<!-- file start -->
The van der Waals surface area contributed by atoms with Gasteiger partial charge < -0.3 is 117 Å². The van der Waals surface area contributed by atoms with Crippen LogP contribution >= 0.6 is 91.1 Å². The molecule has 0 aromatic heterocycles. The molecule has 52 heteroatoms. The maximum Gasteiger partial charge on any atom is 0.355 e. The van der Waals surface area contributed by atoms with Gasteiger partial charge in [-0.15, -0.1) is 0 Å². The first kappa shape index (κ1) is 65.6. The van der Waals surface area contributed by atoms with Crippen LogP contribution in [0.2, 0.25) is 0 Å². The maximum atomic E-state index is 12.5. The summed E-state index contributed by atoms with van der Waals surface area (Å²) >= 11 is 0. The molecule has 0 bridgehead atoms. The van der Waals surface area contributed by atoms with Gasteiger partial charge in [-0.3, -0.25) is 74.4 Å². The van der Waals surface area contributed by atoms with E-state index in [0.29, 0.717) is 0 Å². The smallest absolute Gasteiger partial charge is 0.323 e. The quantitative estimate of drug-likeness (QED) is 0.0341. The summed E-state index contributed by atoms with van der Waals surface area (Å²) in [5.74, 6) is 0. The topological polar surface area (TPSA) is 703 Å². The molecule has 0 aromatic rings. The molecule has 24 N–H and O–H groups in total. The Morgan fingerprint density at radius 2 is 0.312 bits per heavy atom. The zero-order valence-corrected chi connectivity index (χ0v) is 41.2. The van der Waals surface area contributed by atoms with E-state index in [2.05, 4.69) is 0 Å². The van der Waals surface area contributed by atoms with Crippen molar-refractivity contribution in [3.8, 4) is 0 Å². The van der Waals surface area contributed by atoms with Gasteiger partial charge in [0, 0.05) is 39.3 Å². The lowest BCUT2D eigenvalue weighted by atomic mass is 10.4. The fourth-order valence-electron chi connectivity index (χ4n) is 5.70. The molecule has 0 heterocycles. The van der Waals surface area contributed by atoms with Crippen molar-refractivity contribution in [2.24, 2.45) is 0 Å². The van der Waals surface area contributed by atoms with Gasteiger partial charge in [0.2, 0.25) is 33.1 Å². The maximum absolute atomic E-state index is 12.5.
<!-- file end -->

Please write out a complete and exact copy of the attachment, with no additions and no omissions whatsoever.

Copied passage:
The van der Waals surface area contributed by atoms with Gasteiger partial charge < -0.3 is 117 Å². The van der Waals surface area contributed by atoms with Crippen LogP contribution >= 0.6 is 91.1 Å². The molecule has 0 aromatic heterocycles. The molecule has 52 heteroatoms. The maximum Gasteiger partial charge on any atom is 0.355 e. The van der Waals surface area contributed by atoms with Gasteiger partial charge in [-0.15, -0.1) is 0 Å². The first kappa shape index (κ1) is 65.6. The van der Waals surface area contributed by atoms with Crippen LogP contribution in [0.2, 0.25) is 0 Å². The maximum atomic E-state index is 12.5. The summed E-state index contributed by atoms with van der Waals surface area (Å²) >= 11 is 0. The molecule has 0 bridgehead atoms. The van der Waals surface area contributed by atoms with Gasteiger partial charge in [-0.3, -0.25) is 74.4 Å². The van der Waals surface area contributed by atoms with E-state index in [0.29, 0.717) is 0 Å². The smallest absolute Gasteiger partial charge is 0.323 e. The quantitative estimate of drug-likeness (QED) is 0.0341. The summed E-state index contributed by atoms with van der Waals surface area (Å²) in [5.74, 6) is 0. The topological polar surface area (TPSA) is 703 Å². The molecule has 0 aromatic rings. The molecule has 24 N–H and O–H groups in total. The Morgan fingerprint density at radius 2 is 0.312 bits per heavy atom. The zero-order valence-corrected chi connectivity index (χ0v) is 41.2. The van der Waals surface area contributed by atoms with E-state index in [2.05, 4.69) is 0 Å². The van der Waals surface area contributed by atoms with Crippen molar-refractivity contribution in [3.8, 4) is 0 Å². The van der Waals surface area contributed by atoms with Gasteiger partial charge in [0, 0.05) is 39.3 Å². The lowest BCUT2D eigenvalue weighted by atomic mass is 10.4. The fourth-order valence-electron chi connectivity index (χ4n) is 5.70. The molecule has 0 heterocycles. The van der Waals surface area contributed by atoms with Crippen molar-refractivity contribution in [2.24, 2.45) is 0 Å². The van der Waals surface area contributed by atoms with Gasteiger partial charge in [0.2, 0.25) is 33.1 Å². The maximum absolute atomic E-state index is 12.5.